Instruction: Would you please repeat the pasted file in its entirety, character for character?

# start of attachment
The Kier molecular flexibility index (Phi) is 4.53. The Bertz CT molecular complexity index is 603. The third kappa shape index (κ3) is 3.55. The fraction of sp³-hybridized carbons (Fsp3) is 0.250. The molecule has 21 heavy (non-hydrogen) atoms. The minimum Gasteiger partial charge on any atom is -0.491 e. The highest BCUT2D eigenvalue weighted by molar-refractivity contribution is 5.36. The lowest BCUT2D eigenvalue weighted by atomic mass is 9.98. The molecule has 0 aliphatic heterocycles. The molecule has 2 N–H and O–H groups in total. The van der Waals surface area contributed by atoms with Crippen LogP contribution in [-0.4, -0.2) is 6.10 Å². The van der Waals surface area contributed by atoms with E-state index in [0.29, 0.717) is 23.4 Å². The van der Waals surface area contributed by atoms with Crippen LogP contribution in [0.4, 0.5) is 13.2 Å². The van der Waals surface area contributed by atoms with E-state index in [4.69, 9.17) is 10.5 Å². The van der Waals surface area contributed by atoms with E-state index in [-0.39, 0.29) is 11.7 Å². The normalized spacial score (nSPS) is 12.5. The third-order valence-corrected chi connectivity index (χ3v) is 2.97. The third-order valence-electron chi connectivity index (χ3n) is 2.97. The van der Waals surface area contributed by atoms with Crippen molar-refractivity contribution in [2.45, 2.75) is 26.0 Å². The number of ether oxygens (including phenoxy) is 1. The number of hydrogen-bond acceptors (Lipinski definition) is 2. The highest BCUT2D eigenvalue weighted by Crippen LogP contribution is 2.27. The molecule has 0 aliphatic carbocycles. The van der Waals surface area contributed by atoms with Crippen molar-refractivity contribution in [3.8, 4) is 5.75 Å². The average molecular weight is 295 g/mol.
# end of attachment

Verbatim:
The Kier molecular flexibility index (Phi) is 4.53. The Bertz CT molecular complexity index is 603. The third kappa shape index (κ3) is 3.55. The fraction of sp³-hybridized carbons (Fsp3) is 0.250. The molecule has 21 heavy (non-hydrogen) atoms. The minimum Gasteiger partial charge on any atom is -0.491 e. The highest BCUT2D eigenvalue weighted by molar-refractivity contribution is 5.36. The lowest BCUT2D eigenvalue weighted by atomic mass is 9.98. The molecule has 0 aliphatic heterocycles. The molecule has 2 N–H and O–H groups in total. The van der Waals surface area contributed by atoms with Crippen LogP contribution in [-0.4, -0.2) is 6.10 Å². The van der Waals surface area contributed by atoms with E-state index in [0.29, 0.717) is 23.4 Å². The van der Waals surface area contributed by atoms with Crippen LogP contribution in [0.4, 0.5) is 13.2 Å². The van der Waals surface area contributed by atoms with E-state index in [4.69, 9.17) is 10.5 Å². The van der Waals surface area contributed by atoms with E-state index in [-0.39, 0.29) is 11.7 Å². The normalized spacial score (nSPS) is 12.5. The third-order valence-corrected chi connectivity index (χ3v) is 2.97. The third-order valence-electron chi connectivity index (χ3n) is 2.97. The van der Waals surface area contributed by atoms with Crippen molar-refractivity contribution in [2.45, 2.75) is 26.0 Å². The number of ether oxygens (including phenoxy) is 1. The number of hydrogen-bond acceptors (Lipinski definition) is 2. The highest BCUT2D eigenvalue weighted by Crippen LogP contribution is 2.27. The molecule has 0 aliphatic carbocycles. The van der Waals surface area contributed by atoms with Crippen molar-refractivity contribution in [3.8, 4) is 5.75 Å². The average molecular weight is 295 g/mol.